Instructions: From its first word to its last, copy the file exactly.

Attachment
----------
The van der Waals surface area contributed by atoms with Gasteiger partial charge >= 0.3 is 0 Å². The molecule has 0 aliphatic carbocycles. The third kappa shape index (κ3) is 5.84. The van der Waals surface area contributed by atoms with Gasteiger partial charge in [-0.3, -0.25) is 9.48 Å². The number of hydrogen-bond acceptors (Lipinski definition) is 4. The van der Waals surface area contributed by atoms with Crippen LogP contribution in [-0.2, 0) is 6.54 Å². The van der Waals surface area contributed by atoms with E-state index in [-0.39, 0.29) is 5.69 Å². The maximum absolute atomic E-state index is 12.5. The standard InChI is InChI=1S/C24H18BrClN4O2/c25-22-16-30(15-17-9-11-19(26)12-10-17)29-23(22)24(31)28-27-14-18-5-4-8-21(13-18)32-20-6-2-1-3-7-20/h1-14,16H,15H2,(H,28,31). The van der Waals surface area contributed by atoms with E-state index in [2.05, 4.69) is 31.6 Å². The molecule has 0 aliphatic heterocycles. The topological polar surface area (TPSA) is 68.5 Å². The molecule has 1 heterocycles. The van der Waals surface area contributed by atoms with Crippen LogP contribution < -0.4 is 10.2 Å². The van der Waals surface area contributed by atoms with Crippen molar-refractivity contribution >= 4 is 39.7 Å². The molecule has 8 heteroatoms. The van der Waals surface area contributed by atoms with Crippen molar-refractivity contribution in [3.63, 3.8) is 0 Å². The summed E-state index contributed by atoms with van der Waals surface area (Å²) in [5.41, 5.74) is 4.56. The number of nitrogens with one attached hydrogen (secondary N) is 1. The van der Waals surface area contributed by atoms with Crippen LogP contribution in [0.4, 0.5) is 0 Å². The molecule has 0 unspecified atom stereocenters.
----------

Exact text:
The van der Waals surface area contributed by atoms with Gasteiger partial charge >= 0.3 is 0 Å². The molecule has 0 aliphatic carbocycles. The third kappa shape index (κ3) is 5.84. The van der Waals surface area contributed by atoms with Gasteiger partial charge in [-0.3, -0.25) is 9.48 Å². The number of hydrogen-bond acceptors (Lipinski definition) is 4. The van der Waals surface area contributed by atoms with Crippen LogP contribution in [-0.2, 0) is 6.54 Å². The van der Waals surface area contributed by atoms with E-state index in [-0.39, 0.29) is 5.69 Å². The maximum absolute atomic E-state index is 12.5. The standard InChI is InChI=1S/C24H18BrClN4O2/c25-22-16-30(15-17-9-11-19(26)12-10-17)29-23(22)24(31)28-27-14-18-5-4-8-21(13-18)32-20-6-2-1-3-7-20/h1-14,16H,15H2,(H,28,31). The van der Waals surface area contributed by atoms with E-state index in [2.05, 4.69) is 31.6 Å². The molecule has 0 aliphatic heterocycles. The topological polar surface area (TPSA) is 68.5 Å². The molecule has 1 heterocycles. The van der Waals surface area contributed by atoms with Crippen LogP contribution < -0.4 is 10.2 Å². The van der Waals surface area contributed by atoms with Crippen molar-refractivity contribution >= 4 is 39.7 Å². The molecule has 8 heteroatoms. The van der Waals surface area contributed by atoms with Crippen molar-refractivity contribution in [3.63, 3.8) is 0 Å². The summed E-state index contributed by atoms with van der Waals surface area (Å²) in [5.41, 5.74) is 4.56. The number of nitrogens with one attached hydrogen (secondary N) is 1. The van der Waals surface area contributed by atoms with Crippen LogP contribution in [0.4, 0.5) is 0 Å². The molecule has 0 unspecified atom stereocenters.